The most important part of this article, for me, was this paragraph:
Such an ineffectual response from Christian authorities makes it all the more important that even we nonbelievers stand with our religious friends and allies against aggression. This is not merely as Christians are our compatriots — and, of course, fellow members of the human race — but because we are cultural Christians: steeped in the civilisation that produced the Notre Dame, Salisbury Cathedral, Dante’s Divine Comedy, Caravaggio’s Supper at Emmaus, Bach’s Passions, Donne’s Holy Sonnets and Eliot’s Four Quarters. An attack on Christians is an attack on our heritage. It is an attack against us. It is an outrage.
I find that the older I get and the more I read and the more I try to understand the world through my reading the more passionately attached to Western Civilisation I become and part of that, for me, is identifying as a cultural Christian. Actually the more I contemplate things the more I wish I actually could be a Christian but I just don’t believe it, I don’t even feel it to be true.
That said I recognise that the West needs Christianity and that the values that we got from Christianity and that we will lose without Christianity are essential to maintaining the identity of the West and in fact civilisation as a whole. As St Paul said: All things are permissible: not all things are beneficial. I think maybe a lot of the permissiveness that has arisen in the West over the past few decades is perhaps not entirely beneficial. If you find yourself in disagreement with this then I suggest you read this.
This isn’t something that sits easily with me; it’s not the most comfortable of things to be an atheist, be against religion on an emotional level, intellectually reject all of it’s claims but then at the same time have to acknowledge that Christianity is so fundamental to our culture that it in a literal sense it is essential to our culture. I’d like to see more people identify as cultural Christians – especially the twats who respond to every Islamic attack with an attitude of turn the other cheek or love the Muslims, do good to those who blow you up line – people who worry more about “Islamophobia” than people being murdered. Someone explain to me how this isn’t a Christian attitude.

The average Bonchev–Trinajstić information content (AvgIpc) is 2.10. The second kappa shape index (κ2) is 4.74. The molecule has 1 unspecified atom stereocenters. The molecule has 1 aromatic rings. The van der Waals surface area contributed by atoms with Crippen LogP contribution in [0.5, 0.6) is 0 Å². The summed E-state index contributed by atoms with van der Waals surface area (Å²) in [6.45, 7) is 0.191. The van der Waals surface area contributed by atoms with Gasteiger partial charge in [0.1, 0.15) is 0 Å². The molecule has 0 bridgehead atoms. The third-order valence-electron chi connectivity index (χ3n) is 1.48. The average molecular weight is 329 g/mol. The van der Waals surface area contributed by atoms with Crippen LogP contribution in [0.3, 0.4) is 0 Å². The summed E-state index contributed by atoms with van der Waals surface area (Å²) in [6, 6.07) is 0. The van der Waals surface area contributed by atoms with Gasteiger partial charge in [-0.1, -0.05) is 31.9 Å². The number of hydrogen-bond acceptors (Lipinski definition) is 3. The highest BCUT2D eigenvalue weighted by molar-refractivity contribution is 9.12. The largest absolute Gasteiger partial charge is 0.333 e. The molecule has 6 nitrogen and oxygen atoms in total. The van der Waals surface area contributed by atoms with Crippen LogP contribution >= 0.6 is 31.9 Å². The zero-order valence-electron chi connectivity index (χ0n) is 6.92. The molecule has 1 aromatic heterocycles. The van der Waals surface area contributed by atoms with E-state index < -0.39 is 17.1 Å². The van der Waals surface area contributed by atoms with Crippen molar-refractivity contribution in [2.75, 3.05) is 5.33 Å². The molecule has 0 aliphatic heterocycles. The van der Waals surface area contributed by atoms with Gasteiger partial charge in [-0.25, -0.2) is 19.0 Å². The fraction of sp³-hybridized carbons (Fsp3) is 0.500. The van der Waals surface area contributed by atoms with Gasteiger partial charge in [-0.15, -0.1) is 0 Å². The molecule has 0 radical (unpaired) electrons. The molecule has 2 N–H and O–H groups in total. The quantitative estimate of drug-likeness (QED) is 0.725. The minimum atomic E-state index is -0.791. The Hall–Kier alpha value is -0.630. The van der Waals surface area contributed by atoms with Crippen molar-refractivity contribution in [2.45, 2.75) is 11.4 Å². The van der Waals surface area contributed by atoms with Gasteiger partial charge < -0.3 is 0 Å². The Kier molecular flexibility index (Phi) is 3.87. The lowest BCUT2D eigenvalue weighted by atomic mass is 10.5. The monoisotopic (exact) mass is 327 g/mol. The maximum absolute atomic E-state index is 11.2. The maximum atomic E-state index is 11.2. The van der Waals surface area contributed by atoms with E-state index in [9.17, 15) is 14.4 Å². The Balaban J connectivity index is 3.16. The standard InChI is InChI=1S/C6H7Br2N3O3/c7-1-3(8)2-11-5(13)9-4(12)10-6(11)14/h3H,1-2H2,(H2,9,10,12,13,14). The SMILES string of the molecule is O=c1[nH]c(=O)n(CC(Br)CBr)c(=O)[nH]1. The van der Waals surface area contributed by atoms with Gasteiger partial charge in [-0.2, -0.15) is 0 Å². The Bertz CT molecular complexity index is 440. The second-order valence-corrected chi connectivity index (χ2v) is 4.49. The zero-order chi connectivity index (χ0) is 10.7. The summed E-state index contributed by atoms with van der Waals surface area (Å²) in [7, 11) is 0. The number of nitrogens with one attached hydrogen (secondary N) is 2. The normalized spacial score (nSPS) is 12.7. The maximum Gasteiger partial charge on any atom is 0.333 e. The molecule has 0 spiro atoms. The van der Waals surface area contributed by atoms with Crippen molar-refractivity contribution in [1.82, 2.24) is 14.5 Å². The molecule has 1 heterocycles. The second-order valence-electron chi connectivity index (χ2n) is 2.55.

I’m actually really fed up with the vein of Islamophilia running through Western society. Although it sounds tired and worn we still here this nonsense that Islam is a religion of peace and this is still thought to be a statement that educated people make to uneducated people who think that Islam is violent. Actually, though, “Islam is a religion of peace” is a statement that only an uneducated person could utter unironically; no one who has read the Quran, a biography or two of Muhammad, a smattering of the hadith and is aware of the Arab conquests can square them with the phrase, “Islam is a religion of peace”.
Consider that in the three centuries between the death of Christ and Christianity becoming the state religion of the Roman Empire there were exactly zero acts of conquest in the name of Christ. In fact possibly up until the Crusades in the 11th Century, there is no real association of Christianity with organised violence excepting that Christians had been on the receiving end of it. So for the first thousand years of Christianity its history is one of peace and if you think that the Crusades were anything but defensive wars then again, you need to read more history.
Now consider the history of Islam: For the first thousand years of Islamic history Muslims did nothing but wage one aggressive expansionist war after another. They conquered an empire stretching from China to the Atlantic and from the Pyrenees to the Sahara in around a century. Only Genghis Khan and Alexander the Great have conquered empires faster than Muhammad and the four “rightly guided” caliphs. After them came the Ottomans and the Mughals, the Safavid Empire. Islam’s whole history is warfare and conquest.
Of course, educated people know this, people who read nonfiction and watch documentaries know this, but it’s interesting how many people don’t know this.